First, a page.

How to Load a 35mm Film Camera

Everything You Need to Know to Start Shooting Your First Roll of 35mm Film

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If you’re just starting your film photography journey — whether a seasoned digital shooter or a newbie to the camera world — this short guide will help you hit the ground running.

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How to tell if I have a 35mm film camera?

Film photography has an abundance of formats (film sizes). Some of the most common ones are 110, APS, 135, 620, 220, 120, 4x5, and 8x12.

135, also known as 35mm, is the most popular film type. Your first analogue camera is most likely to take 35mm film.

Figure 1. The back of a 35mm film camera. When opened, it reveals a film canister chamber, guide rails, and a take-up spool.

35mm film cameras are usually no larger than a typical DSLR, although some may come in pocketable sizes.

All 35mm cameras will have a film door or a back cover that you can take off. Inside you’ll usually see guide rails, a take-up spool for your film, and a chamber for your film canister. If your 35mm film canister fits in the chamber — you have a 35mm film camera.

If you don’t have a 35mm film to see if it fits in your camera, you can measure the distance between the guide rails with a ruler. If it’s around 24mm or .94 inches, you have a 35mm film camera.

But before you open up the back of your camera, you should first check if you have film inside.

✪​ Note: 35mm in 35mm film refers to the full width of a film strip — including the perforations on both sides, whereas 24mm is the width of a film frame. A typical film frame area is 24×36mm — this size is referred to as “full-frame” in both film and digital photography. Most 35mm film canisters will yield 36 frames, although some may give you just 24.

How to check if there’s film in a camera?

There can still be film in your camera from a previous owner. You may want to save it to see what’s on it later. This is how to do that.

Film cameras made in the ‘90s and ‘00s sometimes have a small window on their back where you could see whether there’s film inside. They would look dark and empty if there’s none.

If your camera does not have a window at the back, you could also check the film counter — it will show a number between 1 and 36. If it’s at “2” or more, you have film in your camera. Note that some older cameras have a tricky way to display those numbers.

Another way to test if there’s film in the camera is to try advancing it by one frame and taking a picture. You will feel some resistance, and the frame counter will increment by one. Or you could try rewinding to see if there’s any resistance.

Figure 2. Film cameras with their film covers/doors open.

How to open my film camera’s back?

If you found that there’s film in your camera, make sure you rewind it before opening your camera’s back. Even if you don’t want to keep the old roll, it needs to be rewound to be taken safely.

There’ve been a lot of film cameras made for 35mm film since 1934. They are all a little different, but when it comes to opening them up to load fresh film there are just two types of doors/covers and three types of locking mechanisms that hold them in place.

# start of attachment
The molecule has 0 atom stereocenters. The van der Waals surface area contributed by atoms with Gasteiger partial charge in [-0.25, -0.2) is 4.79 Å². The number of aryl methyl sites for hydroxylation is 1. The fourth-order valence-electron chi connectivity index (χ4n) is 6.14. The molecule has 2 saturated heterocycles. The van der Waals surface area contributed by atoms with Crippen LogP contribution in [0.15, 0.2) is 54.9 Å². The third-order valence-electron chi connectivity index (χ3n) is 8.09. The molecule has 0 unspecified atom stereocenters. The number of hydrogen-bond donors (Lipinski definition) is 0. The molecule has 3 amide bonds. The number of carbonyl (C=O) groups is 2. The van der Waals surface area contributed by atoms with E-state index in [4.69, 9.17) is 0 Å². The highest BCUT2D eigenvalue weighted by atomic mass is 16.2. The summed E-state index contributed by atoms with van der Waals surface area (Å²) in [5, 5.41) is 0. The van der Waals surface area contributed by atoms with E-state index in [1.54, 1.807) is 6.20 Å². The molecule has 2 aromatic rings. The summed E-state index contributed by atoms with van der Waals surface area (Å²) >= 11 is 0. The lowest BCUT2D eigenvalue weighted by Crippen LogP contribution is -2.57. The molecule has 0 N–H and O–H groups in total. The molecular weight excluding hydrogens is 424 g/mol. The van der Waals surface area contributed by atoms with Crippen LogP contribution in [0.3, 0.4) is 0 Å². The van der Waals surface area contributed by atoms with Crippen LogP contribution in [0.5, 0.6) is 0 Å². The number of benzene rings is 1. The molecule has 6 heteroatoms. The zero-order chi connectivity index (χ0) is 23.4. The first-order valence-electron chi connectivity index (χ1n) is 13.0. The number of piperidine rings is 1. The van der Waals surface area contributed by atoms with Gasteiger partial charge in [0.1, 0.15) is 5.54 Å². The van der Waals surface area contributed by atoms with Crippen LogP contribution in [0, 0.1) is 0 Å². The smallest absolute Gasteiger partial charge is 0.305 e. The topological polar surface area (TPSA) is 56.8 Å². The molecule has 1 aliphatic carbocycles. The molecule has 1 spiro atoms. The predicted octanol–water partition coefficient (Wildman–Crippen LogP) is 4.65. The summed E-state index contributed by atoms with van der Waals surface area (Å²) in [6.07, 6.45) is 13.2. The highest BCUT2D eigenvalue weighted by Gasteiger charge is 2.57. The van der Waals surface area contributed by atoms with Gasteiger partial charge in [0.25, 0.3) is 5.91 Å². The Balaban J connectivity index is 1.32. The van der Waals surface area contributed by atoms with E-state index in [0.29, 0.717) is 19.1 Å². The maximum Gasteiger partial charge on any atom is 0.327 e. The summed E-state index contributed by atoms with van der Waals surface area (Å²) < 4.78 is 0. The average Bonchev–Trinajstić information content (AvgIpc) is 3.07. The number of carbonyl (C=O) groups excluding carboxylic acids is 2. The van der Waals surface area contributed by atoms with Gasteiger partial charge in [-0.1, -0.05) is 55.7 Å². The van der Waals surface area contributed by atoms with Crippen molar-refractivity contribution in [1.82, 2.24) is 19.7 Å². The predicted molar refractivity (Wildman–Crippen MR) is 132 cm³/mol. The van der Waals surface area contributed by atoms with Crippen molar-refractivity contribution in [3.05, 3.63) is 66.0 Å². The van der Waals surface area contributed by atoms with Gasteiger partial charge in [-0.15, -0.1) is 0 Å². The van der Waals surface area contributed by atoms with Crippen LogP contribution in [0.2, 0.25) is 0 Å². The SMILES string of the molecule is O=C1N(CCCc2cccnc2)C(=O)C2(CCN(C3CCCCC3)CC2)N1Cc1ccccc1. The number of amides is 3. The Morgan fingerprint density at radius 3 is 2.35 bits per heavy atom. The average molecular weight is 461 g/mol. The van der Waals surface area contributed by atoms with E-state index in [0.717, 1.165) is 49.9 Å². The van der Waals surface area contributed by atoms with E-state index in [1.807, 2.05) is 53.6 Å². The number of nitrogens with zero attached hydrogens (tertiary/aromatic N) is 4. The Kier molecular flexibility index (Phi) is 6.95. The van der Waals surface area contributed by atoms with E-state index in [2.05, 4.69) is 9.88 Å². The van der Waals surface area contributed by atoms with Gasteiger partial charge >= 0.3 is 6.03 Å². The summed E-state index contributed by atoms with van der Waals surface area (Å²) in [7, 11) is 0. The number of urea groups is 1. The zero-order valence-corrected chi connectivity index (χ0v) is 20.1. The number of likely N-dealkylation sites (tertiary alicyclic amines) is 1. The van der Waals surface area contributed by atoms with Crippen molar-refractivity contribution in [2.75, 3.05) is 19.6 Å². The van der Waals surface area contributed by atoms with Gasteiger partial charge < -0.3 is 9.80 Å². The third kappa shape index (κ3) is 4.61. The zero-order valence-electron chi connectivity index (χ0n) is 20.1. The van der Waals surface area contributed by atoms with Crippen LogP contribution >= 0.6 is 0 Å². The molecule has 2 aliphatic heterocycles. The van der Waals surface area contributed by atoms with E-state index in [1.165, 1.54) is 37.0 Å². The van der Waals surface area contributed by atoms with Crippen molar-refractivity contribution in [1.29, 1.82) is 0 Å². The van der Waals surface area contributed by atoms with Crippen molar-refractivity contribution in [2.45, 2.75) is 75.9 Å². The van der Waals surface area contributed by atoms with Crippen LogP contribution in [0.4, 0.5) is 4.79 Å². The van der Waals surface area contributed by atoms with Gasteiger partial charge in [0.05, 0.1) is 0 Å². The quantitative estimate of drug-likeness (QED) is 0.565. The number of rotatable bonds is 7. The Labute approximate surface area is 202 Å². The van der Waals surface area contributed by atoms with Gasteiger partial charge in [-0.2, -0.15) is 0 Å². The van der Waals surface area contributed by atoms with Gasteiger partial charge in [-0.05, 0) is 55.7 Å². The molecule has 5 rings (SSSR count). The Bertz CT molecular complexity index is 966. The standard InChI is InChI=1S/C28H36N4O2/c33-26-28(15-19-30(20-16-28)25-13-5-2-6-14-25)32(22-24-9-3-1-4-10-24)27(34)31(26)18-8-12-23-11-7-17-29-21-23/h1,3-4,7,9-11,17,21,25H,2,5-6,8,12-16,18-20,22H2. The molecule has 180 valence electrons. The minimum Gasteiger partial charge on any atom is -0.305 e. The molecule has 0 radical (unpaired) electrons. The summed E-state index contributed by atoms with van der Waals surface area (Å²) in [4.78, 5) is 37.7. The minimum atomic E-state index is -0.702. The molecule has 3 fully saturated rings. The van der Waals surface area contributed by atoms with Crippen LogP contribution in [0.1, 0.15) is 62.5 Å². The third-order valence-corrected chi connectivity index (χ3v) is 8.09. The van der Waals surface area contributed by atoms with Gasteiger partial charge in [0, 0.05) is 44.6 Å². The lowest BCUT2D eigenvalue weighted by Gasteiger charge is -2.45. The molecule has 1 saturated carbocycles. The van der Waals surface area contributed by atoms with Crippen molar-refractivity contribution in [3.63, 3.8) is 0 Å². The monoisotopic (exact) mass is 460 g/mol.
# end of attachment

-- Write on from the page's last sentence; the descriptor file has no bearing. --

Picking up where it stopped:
Figure 3. The bottom of a camera with a film cover.

Film doors stay attached to the camera bodies via hinges. To open a camera with a film door, look for a latch on the (typically left) side. If you pull it, the door should pop open. If there’s no latch, see if you can unfold and pull on the film rewinder crank. And in some rare cases, you may need to look for a door lock on the bottom of the camera that would typically consist of a lock or a pair of locks that can be twisted open.

Film covers are detachable backs that keep the film secure inside your camera and away from outside light. They could be slid down and off your camera after being unlocked at the bottom of the camera.

Once you’re done loading film, film doors can usually be shut closed. Film covers will need to be slid back on and locked manually.

You may need to be a little creative with searching for the right way to get your cover/door unlocked with your first camera. Just make sure you don’t apply too much force; it shouldn’t take more power than pulling your home’s door handle.

Figure 4. Loading film into a film camera. On the left, an old mechanical camera requires fastening film to the film take-up spool and advancing it by one frame (or more). On the right, a more modern camera is much easier to load: the film canister is inserted into its chamber and the film leader is aligned to the orange arrow.

How to load 35mm film into my camera?

If you have a relatively modern film camera with motorized film advance (the kind that takes batteries and winds film automatically) film loading is easy. You’ll need to first insert your 35mm canister into the chamber inside the camera so that the film lies flat on top of the guide rails. Next, pull the film leader to align it with the arrow — so that the tip of it is touching the other side. Then close the cover, and your camera should do the rest.

✪​ Note: Some examples of motorized film advance cameras reviewed on this website are Minolta TC-1, Olympus Infinity Stylus, Olympus Stylus Epic, Olympus L-10, Olympus Infinity Zoom 80, Rollei Prego 100WA, Pentax Espio 100V, and Ricoh YF-20.